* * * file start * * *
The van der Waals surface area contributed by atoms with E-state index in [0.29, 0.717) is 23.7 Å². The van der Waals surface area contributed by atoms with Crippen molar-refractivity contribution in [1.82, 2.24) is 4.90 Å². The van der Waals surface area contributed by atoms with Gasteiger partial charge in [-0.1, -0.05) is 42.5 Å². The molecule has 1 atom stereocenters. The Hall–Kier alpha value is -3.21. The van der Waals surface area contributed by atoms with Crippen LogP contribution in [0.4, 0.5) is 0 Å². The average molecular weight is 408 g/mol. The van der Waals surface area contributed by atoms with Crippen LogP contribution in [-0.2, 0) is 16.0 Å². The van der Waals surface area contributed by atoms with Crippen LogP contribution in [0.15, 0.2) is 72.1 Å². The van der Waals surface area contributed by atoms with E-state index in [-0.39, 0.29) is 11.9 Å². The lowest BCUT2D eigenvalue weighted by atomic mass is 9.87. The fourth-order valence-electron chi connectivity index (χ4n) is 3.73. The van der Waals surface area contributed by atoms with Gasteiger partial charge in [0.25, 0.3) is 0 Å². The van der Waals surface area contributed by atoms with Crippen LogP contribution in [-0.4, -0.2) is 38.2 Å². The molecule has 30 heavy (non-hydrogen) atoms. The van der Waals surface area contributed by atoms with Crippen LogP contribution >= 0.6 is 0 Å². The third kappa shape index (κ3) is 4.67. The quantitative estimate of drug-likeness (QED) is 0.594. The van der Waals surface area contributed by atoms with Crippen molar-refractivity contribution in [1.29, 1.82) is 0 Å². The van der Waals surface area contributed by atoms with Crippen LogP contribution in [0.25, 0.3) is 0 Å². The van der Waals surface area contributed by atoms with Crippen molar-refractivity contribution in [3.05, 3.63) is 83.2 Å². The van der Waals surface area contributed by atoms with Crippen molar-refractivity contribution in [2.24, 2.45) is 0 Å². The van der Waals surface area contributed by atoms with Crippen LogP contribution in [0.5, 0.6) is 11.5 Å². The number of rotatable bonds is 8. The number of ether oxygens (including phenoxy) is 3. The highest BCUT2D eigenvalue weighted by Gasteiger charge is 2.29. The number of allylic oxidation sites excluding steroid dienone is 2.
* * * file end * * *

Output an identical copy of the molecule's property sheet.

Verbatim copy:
The van der Waals surface area contributed by atoms with E-state index in [0.29, 0.717) is 23.7 Å². The van der Waals surface area contributed by atoms with Crippen molar-refractivity contribution in [1.82, 2.24) is 4.90 Å². The van der Waals surface area contributed by atoms with Gasteiger partial charge in [-0.1, -0.05) is 42.5 Å². The molecule has 1 atom stereocenters. The Hall–Kier alpha value is -3.21. The van der Waals surface area contributed by atoms with Crippen LogP contribution in [0.4, 0.5) is 0 Å². The average molecular weight is 408 g/mol. The van der Waals surface area contributed by atoms with Crippen LogP contribution in [-0.2, 0) is 16.0 Å². The van der Waals surface area contributed by atoms with Crippen LogP contribution in [0.15, 0.2) is 72.1 Å². The van der Waals surface area contributed by atoms with E-state index in [-0.39, 0.29) is 11.9 Å². The lowest BCUT2D eigenvalue weighted by atomic mass is 9.87. The fourth-order valence-electron chi connectivity index (χ4n) is 3.73. The van der Waals surface area contributed by atoms with Gasteiger partial charge in [0.25, 0.3) is 0 Å². The van der Waals surface area contributed by atoms with Crippen LogP contribution in [-0.4, -0.2) is 38.2 Å². The molecule has 30 heavy (non-hydrogen) atoms. The van der Waals surface area contributed by atoms with Crippen LogP contribution >= 0.6 is 0 Å². The third kappa shape index (κ3) is 4.67. The quantitative estimate of drug-likeness (QED) is 0.594. The van der Waals surface area contributed by atoms with Crippen molar-refractivity contribution in [1.29, 1.82) is 0 Å². The van der Waals surface area contributed by atoms with Crippen LogP contribution in [0.25, 0.3) is 0 Å². The van der Waals surface area contributed by atoms with Crippen molar-refractivity contribution in [3.05, 3.63) is 83.2 Å². The van der Waals surface area contributed by atoms with Crippen molar-refractivity contribution in [2.24, 2.45) is 0 Å². The van der Waals surface area contributed by atoms with Crippen LogP contribution in [0.5, 0.6) is 11.5 Å². The number of rotatable bonds is 8. The number of ether oxygens (including phenoxy) is 3. The highest BCUT2D eigenvalue weighted by Gasteiger charge is 2.29. The number of allylic oxidation sites excluding steroid dienone is 2.